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Document Type:Latin Dissertation
Language of Document:English
Record Number:54307
Doc. No:TL24261
Call number:‭3190308‬
Main Entry:Sahminan
Title & Author:Three essays on the dynamics of international finance in Southeast AsiaSahminan
College:The University of North Carolina at Chapel Hill
Date:2005
Degree:Ph.D.
student score:2005
Page No:146
Abstract:This dissertation is an empirical study on the dynamics of international finance in major Southeast Asian countries. The dissertation is comprised of three essays. The first essay estimates exchange rate pass-through into import prices in Indonesia, the Philippines, Singapore, and Thailand during the period from 1974 to 2000. The estimation results show that among the four countries only Singapore had incomplete exchange rate pass-through; the other three countries had complete exchange rate pass-through. The degrees of exchange rate pass-through in Southeast Asian countries did not differ systematically from the degrees of exchange rate pass-through estimated in a sample of industrialized countries. Factors that seem to be contributing to the variation of exchange rate pass-through across countries are differential inflation rates, money growth, and the presence of MNCs together with intra-firm trade. In the second essay, using daily data from major Southeast Asian countries during the period from January 1995 to December 2003, we test the hypothesis that domestic interest rates in an economy under a more flexible exchange rate regime are less connected to international financial markets. The sample of countries consists of Indonesia, Malaysia, the Philippines, Singapore, and Thailand. The estimation results show that exchange rate regimes do not have clear-cut implications for the transmission of shocks in international financial markets into domestic interest rates in major Southeast Asian countries. Regardless of the exchange rate regimes, domestic factors seem to be the main forces driving the movements in their domestic interest rates. Finally, in the third essay we investigate the balance-sheet effects of exchange rate depreciation in Indonesian commercial banks during the period from January 1995 to December 1999. This included the period of the Asian crisis during which the Indonesian currency depreciated by about 75 percent in nominal terms or 25 percent in real terms. The estimation results show that due to a higher amount of foreign currency assets relative to the amount of foreign currency liabilities, exchange rate depreciation results in a lower probability of bank failures. Through reduced profit on lending in foreign currency, exchange rate depreciation results in a higher probability of bank failures.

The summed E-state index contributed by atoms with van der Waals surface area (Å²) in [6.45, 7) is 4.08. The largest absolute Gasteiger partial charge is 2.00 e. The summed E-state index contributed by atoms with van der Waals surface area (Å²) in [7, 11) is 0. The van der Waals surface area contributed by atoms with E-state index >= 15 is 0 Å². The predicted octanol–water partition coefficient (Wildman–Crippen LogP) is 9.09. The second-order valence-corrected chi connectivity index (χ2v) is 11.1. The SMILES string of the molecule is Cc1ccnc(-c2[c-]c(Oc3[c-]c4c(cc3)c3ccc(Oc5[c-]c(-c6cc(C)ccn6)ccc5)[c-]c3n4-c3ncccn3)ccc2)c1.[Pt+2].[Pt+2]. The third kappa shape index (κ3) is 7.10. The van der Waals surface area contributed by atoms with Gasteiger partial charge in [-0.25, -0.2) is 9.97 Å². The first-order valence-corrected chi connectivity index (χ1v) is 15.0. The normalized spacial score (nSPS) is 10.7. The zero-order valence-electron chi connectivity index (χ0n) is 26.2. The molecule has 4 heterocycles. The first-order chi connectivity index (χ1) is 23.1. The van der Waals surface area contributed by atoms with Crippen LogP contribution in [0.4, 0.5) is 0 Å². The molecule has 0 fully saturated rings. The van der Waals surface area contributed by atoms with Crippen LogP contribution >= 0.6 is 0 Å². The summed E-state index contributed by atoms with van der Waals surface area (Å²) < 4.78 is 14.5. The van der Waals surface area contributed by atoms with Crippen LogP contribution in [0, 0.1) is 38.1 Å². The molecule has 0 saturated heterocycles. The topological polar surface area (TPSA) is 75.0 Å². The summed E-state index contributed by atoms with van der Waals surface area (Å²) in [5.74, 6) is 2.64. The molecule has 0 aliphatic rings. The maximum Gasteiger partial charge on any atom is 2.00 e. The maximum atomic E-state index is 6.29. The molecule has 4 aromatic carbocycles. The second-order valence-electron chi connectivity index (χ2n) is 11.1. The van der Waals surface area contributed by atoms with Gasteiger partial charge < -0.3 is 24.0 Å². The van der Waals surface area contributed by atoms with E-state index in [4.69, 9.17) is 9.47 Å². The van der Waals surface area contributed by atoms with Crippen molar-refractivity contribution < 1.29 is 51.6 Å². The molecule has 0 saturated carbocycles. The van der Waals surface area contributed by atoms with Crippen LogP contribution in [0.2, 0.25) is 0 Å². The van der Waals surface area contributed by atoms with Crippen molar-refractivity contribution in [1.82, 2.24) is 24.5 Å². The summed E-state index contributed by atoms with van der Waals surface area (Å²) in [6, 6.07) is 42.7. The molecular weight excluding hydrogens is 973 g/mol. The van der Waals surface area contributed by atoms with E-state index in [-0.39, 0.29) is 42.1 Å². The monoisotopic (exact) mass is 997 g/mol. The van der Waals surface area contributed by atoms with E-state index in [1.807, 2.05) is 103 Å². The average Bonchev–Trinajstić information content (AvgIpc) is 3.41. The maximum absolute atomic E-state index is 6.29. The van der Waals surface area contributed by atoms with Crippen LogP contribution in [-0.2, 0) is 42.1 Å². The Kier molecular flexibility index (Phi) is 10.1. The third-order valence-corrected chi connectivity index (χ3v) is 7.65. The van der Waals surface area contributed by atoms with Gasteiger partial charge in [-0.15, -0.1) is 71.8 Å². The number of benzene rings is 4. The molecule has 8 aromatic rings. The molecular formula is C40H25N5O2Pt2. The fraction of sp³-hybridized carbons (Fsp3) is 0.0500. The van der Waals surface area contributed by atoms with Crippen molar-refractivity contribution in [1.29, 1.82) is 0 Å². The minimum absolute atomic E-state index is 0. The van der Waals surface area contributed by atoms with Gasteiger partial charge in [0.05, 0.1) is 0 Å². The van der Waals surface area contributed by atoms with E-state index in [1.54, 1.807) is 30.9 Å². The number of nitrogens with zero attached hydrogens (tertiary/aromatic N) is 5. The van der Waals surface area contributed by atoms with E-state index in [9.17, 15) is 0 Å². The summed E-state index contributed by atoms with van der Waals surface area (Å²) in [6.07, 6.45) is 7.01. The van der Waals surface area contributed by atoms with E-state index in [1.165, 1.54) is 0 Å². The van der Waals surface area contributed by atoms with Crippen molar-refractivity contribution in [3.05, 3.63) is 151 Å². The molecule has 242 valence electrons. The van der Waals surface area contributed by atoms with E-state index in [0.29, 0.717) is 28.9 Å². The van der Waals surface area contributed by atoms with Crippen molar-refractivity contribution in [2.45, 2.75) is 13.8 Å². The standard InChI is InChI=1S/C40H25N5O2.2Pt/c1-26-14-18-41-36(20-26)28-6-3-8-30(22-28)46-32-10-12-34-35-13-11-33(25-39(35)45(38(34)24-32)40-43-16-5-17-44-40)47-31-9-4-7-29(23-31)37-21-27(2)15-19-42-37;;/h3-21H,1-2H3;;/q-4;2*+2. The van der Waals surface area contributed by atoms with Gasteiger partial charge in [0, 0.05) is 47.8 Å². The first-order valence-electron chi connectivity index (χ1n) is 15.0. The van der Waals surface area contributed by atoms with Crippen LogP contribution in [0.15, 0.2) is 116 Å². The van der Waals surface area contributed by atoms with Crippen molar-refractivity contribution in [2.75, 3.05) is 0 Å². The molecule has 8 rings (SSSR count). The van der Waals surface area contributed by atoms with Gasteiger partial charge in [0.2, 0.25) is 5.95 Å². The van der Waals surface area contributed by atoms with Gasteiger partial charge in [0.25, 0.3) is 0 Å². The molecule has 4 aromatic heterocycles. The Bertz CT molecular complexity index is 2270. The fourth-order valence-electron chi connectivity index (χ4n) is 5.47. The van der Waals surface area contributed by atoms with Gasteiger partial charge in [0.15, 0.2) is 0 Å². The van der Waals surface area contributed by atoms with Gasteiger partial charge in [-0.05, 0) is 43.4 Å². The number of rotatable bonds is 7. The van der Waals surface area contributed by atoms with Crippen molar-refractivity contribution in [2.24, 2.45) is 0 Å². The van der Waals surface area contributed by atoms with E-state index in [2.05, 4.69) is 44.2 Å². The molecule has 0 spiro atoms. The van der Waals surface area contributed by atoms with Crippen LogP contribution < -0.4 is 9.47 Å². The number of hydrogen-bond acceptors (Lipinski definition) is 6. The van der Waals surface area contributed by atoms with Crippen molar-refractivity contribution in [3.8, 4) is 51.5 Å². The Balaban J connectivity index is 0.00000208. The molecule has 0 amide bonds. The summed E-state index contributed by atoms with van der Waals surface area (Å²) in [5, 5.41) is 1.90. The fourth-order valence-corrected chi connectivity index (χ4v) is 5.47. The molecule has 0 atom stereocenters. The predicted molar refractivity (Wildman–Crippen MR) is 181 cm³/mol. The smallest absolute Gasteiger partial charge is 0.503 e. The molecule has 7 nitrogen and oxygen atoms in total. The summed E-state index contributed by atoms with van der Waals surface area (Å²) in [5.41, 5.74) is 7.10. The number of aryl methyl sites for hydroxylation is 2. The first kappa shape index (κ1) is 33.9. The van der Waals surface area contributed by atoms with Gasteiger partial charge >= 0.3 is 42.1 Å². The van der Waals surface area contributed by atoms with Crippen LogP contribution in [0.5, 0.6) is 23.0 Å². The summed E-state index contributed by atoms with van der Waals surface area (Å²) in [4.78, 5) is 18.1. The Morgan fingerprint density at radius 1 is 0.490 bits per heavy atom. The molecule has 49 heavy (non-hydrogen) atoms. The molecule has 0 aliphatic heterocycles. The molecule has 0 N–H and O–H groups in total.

Subject:Social sciences; Bank failure; Exchange rate regimes; Indonesia; International finance; Malaysia; Philippines; Singapore; Thailand; Finance; Banking; Essays; Studies; Foreign exchange rates; Imports; Prices; Industrialized nations; 0508:Finance; 0770:Banking
Added Entry:P. J. Conway
Added Entry:The University of North Carolina at Chapel Hill